Stadium (If you’re only going to read one part of this newsletter please choose this one!)
The feeding at the stadium continues to grow and be a blessing for everyone involved. God has definitely used the lateness of this newsletter (not that I’m making excuses :) ) to be able to share with you 3 wonderful stories that probably would have been forgotten by the time the next newsletter rolls around. In past couple of weeks the number of people coming to the stadium to eat on Mondays and Thursdays has grown quite a bit as has our relationship with these people. They are no longer “the homeless people at the stadium” in my mind, but my friends that I know by name. It is humbling and awe inspiring that as I begin to truly love these people, individually, I am graced with a small piece of what God feels towards each one of us. I left the stadium on Thursday touched in a way I haven’t been touched in a long time and here are 3 reasons why.
Sweet, sweet Ana – Ana, the 17 year old mother of a 6 week old Marlen, told me last week that her birthday was on Friday. So I told her I would try and do something for her birthday. Since the group had left on Wednesday I went through the snacks and supplies they had left behind and put together a little birthday present for her. It was nothing special, some apple sauce, candy, and cookies, some flip flops and a little toy for Marlen. But when Ana came through the line and I told her I had a gift for her birthday she squealed like an innocent child and was so excited. She and her friends Hada and Jessica stood to the side giggling like school girls until the line was through and she could get her gift. They came with me to the truck and were so excited that someone had taken the time to remember her birthday. The gift cost literally nothing but it showed them that someone really did care to remember them. The other girls were so gracious to Ana and happy for her. I just pray for more opportunities to show them that God cares for them.
The wisdom of Pilo the drunk – As I mentioned before, more and more people are showing up to eat, which is a blessing but is also hard for those that have been coming since the beginning. Before, almost anyone that wanted them could have seconds and/or take a plate to someone that didn’t come. Now we’re scraping the bottom to give a plate to everyone that comes through. On Thursday that was an issue for Pilo. Pilo is probably around 24 years old, but it’s really hard to tell, he is always drunk but usually extremely happy, with a smile that splits his whole toothless face. For some reason Pilo has earned the title “the drunk” by the homeless people even though many of them are just as drunk as Pilo, just as often. Anyway, on Thursday Pilo wanted another plate and I couldn’t give him one because there was still a long line of people to feed. This made Pilo very angry and he started stomping around and cursing and saying he wasn’t ever coming back (this wasn’t anything terribly uncommon by the drunk crew). I continued serving the food but afterwards I went and sat down with Pilo to see if we could repair our friendship and end on a good note. Pilo was still very angry but calming down quickly as he opened his mouth and shocked me with his words. “Amber, man doesn’t live on bread alone but on every word that comes from the mouth of God.” Talk about humbling. This drunk, angry man was reminding me as well as himself that there is a God that is a lot more important than food and he wasn’t going to let a plate of food stand between our friendship or his relationship with God. We ended up sitting and talking for a while then with a hug and a smile with both went on with our evening. Occasionally we see glimpses of heaven right before our eyes.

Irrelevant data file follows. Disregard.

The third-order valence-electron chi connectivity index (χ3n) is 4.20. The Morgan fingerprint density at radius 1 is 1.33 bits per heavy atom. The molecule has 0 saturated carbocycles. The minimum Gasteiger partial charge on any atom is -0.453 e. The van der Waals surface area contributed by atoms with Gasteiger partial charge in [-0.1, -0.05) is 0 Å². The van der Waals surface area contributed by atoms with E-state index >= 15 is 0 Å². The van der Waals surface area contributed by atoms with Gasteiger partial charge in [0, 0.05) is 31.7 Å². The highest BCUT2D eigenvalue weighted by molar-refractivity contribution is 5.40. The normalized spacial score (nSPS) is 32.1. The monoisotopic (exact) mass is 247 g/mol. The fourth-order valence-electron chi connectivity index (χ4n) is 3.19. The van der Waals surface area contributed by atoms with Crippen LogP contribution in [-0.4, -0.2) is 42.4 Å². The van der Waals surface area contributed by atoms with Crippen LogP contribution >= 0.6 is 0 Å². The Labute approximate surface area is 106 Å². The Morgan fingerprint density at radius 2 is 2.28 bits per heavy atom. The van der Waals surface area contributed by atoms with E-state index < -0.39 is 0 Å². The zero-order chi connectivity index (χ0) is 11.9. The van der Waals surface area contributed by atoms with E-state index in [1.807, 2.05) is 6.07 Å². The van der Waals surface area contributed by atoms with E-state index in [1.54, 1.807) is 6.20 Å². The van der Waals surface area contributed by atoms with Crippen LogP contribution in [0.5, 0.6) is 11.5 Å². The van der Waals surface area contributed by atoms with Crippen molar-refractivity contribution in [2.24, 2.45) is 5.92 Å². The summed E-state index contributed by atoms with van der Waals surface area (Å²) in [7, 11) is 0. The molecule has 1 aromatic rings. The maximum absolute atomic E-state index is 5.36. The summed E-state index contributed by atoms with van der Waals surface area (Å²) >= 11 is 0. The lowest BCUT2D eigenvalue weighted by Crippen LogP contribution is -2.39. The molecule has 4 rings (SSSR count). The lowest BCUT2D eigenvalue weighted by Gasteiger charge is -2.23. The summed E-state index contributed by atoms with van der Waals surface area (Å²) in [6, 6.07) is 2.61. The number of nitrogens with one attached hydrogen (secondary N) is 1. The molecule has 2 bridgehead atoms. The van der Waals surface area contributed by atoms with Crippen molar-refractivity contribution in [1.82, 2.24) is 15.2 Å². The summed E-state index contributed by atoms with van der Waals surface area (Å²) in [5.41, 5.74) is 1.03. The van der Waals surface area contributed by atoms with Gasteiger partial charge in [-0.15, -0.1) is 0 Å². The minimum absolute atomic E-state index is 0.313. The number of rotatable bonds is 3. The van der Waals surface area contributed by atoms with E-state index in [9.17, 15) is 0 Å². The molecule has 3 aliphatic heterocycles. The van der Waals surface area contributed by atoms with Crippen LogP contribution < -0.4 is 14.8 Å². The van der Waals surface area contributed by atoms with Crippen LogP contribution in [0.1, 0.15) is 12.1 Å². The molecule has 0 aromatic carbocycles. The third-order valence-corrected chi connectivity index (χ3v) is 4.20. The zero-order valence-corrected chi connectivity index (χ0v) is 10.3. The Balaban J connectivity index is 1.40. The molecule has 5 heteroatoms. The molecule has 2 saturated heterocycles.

The heartbreaking story of Marvin – Occasionally as we’re feeding we get someone passing through that just grabs a bite to eat that is probably going home to a decent place. We don’t pass judgment we just feed everyone that comes through the line. Thursday night (Thursday was a busy night) a young man came through that looked pretty healthy, was wearing decent clothes, but looked a little lost. I just assumed he was a passerby and didn’t give it much thought. But after my conversations with Ana and Pilo I realized this kid was still hanging around. That wasn’t normal for the passersby. So I walked over and started asking some questions and quickly realized that this kid was on the street and scared to death. Marvin is 19 years old and has been in and out of different children’s homes since he was 8. 4 days prior Marvin had been living at the Micah Project, I don’t know much about it but it reaches out to older kids that need a place to stay. According to Marvin he walked in and another one of the kids had set Marvin’s clothes on fire so Marvin picked up a stick and hit the guy with it breaking his arm. After the incident both boys were kicked out of the home. This isn’t the sweet boy next door, this kid has serious problems and issues to deal with, but he is so lost and alone on the street. He knows he screwed up and he knows he probably blew the last chance anyone is going to give a 19-year-old with no education for a home. So now he’s on the street and he knows no one. But he happened by, or as I choose to believe, God led him by, our food stand and maybe, just maybe he saw a glimmer of hope in us. Marvin was born in Guatamala and lived there until he was 8, at some point during that time dad skipped town and at 8 years old his older brothers pressured Marvin to leave the home and take pressure off of his single mom. When he talked about his mom he cried. He believes her to still be in Guatamala but has no way of contacting her or knowing where she is. He truly is a lost little boy that feels completely alone in the world. At this point Marvin is still clean but that can change overnight in a community where huffing and drinking are as natural as breathing. I’ve promised to try and find Marvin a job so that hopefully he can get on his feet if he promises to stay away from the glue. God can change lives and I pray that this life is spared the misery of addiction that the streets so often lead to. On the drive home I looked over at my boys and my heart just melted. They could so easily be in Marvin’s shoes. It is heartbreaking to imagine them in that position but for the grace of God we could all be stadium kids.